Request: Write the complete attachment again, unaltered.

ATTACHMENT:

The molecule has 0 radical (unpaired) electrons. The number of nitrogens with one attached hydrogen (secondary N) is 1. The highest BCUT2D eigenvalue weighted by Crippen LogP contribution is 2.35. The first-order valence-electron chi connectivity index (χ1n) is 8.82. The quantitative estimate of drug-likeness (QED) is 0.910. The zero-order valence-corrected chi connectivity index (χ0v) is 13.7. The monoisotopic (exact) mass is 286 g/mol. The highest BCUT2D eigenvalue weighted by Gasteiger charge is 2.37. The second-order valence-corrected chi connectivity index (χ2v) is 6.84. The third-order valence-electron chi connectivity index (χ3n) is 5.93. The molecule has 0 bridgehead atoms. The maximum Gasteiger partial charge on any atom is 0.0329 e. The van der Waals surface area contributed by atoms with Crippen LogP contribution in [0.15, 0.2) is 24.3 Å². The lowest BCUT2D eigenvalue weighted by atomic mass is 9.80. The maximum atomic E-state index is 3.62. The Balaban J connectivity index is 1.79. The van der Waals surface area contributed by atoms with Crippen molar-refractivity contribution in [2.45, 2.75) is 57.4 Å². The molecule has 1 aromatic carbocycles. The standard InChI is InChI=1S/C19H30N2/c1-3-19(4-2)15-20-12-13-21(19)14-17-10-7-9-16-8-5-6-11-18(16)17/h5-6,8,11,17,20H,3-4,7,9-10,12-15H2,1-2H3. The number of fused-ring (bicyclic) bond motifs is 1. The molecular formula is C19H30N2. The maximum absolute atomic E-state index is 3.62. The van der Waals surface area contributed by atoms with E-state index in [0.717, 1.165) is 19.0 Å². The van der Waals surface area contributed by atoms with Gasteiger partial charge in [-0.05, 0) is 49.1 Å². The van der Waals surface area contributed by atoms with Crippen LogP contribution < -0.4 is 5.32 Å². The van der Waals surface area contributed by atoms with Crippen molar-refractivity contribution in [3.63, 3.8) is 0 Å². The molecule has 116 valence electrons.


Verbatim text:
The molecule has 0 radical (unpaired) electrons. The number of nitrogens with one attached hydrogen (secondary N) is 1. The highest BCUT2D eigenvalue weighted by Crippen LogP contribution is 2.35. The first-order valence-electron chi connectivity index (χ1n) is 8.82. The quantitative estimate of drug-likeness (QED) is 0.910. The zero-order valence-corrected chi connectivity index (χ0v) is 13.7. The monoisotopic (exact) mass is 286 g/mol. The highest BCUT2D eigenvalue weighted by Gasteiger charge is 2.37. The second-order valence-corrected chi connectivity index (χ2v) is 6.84. The third-order valence-electron chi connectivity index (χ3n) is 5.93. The molecule has 0 bridgehead atoms. The maximum Gasteiger partial charge on any atom is 0.0329 e. The van der Waals surface area contributed by atoms with Crippen LogP contribution in [0.15, 0.2) is 24.3 Å². The lowest BCUT2D eigenvalue weighted by atomic mass is 9.80. The maximum atomic E-state index is 3.62. The Balaban J connectivity index is 1.79. The van der Waals surface area contributed by atoms with Crippen molar-refractivity contribution in [2.45, 2.75) is 57.4 Å². The molecule has 1 aromatic carbocycles. The standard InChI is InChI=1S/C19H30N2/c1-3-19(4-2)15-20-12-13-21(19)14-17-10-7-9-16-8-5-6-11-18(16)17/h5-6,8,11,17,20H,3-4,7,9-10,12-15H2,1-2H3. The number of fused-ring (bicyclic) bond motifs is 1. The molecular formula is C19H30N2. The maximum absolute atomic E-state index is 3.62. The van der Waals surface area contributed by atoms with E-state index in [0.717, 1.165) is 19.0 Å². The van der Waals surface area contributed by atoms with Gasteiger partial charge in [-0.05, 0) is 49.1 Å². The van der Waals surface area contributed by atoms with Crippen LogP contribution < -0.4 is 5.32 Å². The van der Waals surface area contributed by atoms with Crippen molar-refractivity contribution in [3.63, 3.8) is 0 Å². The molecule has 116 valence electrons.